I have tried, over the years, to internalize this Jewish concept of happiness. No matter how sad I am feeling, I always dance up a storm on Simchat Torah. I am convinced that if I circle just a bit faster, I’ll be so dizzy that I’ll manage to lose my bearings entirely. On Purim, too, I force myself to come up with ridiculously obscure costumes to delight my fellow Talmud-learning friends, even if the last thing I want to do on that day is dress up (or even get dressed at all). I regularly smile and act cheerful and try to greet everyone I meet with a sunny disposition, regardless of how I am feeling inside. It is, to some extent, an act, but I don’t think it’s disingenuous. I am aware that I stand the best chance for being happy if I act like a happy person.
On Purim we are commanded to take this to an extreme. We act a certain way and, in so doing, we transform our emotional state. This process of acting as a means to feeling reminds me of the Talmudic midrash about how God held Mount Sinai over the heads of the Israelites like a bucket until they accepted Torah.
“And they stood at the foot of the mountain” (Exodus 19:17). In the Tractate Shabbat, Rav Avdimi bar Chama bar Chasa says: This teaches that God forced the mountain over them like a bucket, and said to them: If you accept the Torah, very well; and if not, this mountain will be your grave. … Rava said: Even so, they upheld accepted it upon themselves in the days of Achashverosh. That is, when the Jews were standing at the foot of Mount Sinai poised to receive the Torah, God threatened them by holding the mountain over their heads, so that the Jews had no choice but to receive it. It was only on Purim that they accepted Torah out of their own free will.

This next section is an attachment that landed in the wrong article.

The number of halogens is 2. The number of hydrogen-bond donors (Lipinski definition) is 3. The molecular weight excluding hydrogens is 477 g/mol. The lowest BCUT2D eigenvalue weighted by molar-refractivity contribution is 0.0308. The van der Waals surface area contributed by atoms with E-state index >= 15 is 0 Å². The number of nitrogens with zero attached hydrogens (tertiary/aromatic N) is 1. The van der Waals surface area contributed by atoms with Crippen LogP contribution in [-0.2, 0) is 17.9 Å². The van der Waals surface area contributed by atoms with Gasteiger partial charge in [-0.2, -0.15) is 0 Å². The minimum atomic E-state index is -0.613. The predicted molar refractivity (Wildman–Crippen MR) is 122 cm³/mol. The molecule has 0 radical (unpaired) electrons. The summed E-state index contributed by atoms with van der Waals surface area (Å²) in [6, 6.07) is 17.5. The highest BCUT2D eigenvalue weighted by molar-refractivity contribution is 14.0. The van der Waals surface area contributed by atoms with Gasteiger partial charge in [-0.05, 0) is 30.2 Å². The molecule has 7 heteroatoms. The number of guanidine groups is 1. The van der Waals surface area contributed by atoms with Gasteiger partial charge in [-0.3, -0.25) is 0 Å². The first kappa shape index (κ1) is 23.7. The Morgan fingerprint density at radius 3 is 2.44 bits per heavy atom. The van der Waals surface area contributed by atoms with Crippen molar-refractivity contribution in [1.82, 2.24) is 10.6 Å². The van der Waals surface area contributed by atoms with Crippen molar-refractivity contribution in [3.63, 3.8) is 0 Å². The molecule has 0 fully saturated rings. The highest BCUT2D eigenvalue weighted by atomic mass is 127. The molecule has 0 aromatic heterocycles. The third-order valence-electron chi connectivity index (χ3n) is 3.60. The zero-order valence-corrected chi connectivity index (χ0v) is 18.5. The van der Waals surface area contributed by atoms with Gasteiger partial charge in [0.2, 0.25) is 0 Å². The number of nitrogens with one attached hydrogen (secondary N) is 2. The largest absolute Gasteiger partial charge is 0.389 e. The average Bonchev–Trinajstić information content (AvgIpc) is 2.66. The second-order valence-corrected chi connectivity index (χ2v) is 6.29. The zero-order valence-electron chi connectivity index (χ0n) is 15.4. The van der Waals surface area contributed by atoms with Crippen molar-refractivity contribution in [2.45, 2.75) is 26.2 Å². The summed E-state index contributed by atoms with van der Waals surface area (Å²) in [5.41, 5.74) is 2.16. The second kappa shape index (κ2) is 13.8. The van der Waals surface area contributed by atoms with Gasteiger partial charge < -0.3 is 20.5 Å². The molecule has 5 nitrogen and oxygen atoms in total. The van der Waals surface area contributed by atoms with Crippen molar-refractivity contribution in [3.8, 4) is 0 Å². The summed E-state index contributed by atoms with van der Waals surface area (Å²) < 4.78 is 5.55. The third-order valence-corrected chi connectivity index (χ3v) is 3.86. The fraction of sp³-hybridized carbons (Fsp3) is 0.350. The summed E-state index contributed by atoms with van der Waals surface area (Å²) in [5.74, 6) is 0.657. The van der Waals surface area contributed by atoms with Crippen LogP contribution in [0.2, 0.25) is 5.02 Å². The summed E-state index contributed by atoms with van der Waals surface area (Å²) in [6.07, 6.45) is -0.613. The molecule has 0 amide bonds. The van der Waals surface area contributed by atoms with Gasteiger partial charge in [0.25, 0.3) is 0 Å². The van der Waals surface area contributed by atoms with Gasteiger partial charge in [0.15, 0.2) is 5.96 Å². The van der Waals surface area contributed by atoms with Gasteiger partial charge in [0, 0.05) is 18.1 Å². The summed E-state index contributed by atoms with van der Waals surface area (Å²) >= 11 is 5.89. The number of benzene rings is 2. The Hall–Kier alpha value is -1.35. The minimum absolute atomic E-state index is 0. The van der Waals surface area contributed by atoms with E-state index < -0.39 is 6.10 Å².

Torah, like happiness, was not easy to take on. The Jews accepted happiness under coercion, much as we “force” ourselves, through our observance of the mitzvot of Purim, to act happy. But the end result was that by Purim, the Jews found themselves accepting Torah out of their own volition. So too may we find ourselves, on Purim, surprised by joy—dancing to a rhythm we didn’t know we had, joking with people we wouldn’t have presumed to claim as friends. For those whose natural tendency is to go about the world somber and heavy with the weight of the world, Purim looms overhead like a very scary mountain indeed. For this one day alone, let us wear that mountain on our heads like a clown hat, casting our lots with those who are off making merry.
Ilana Kurshan works in book publishing and teaches Torah in Jerusalem.
The Purim tradition of drowning out Haman’s name with noise dates back to medieval times. But in our increasingly cacophonous lives, an illustrator wonders: Does the grogger need to be reinvented?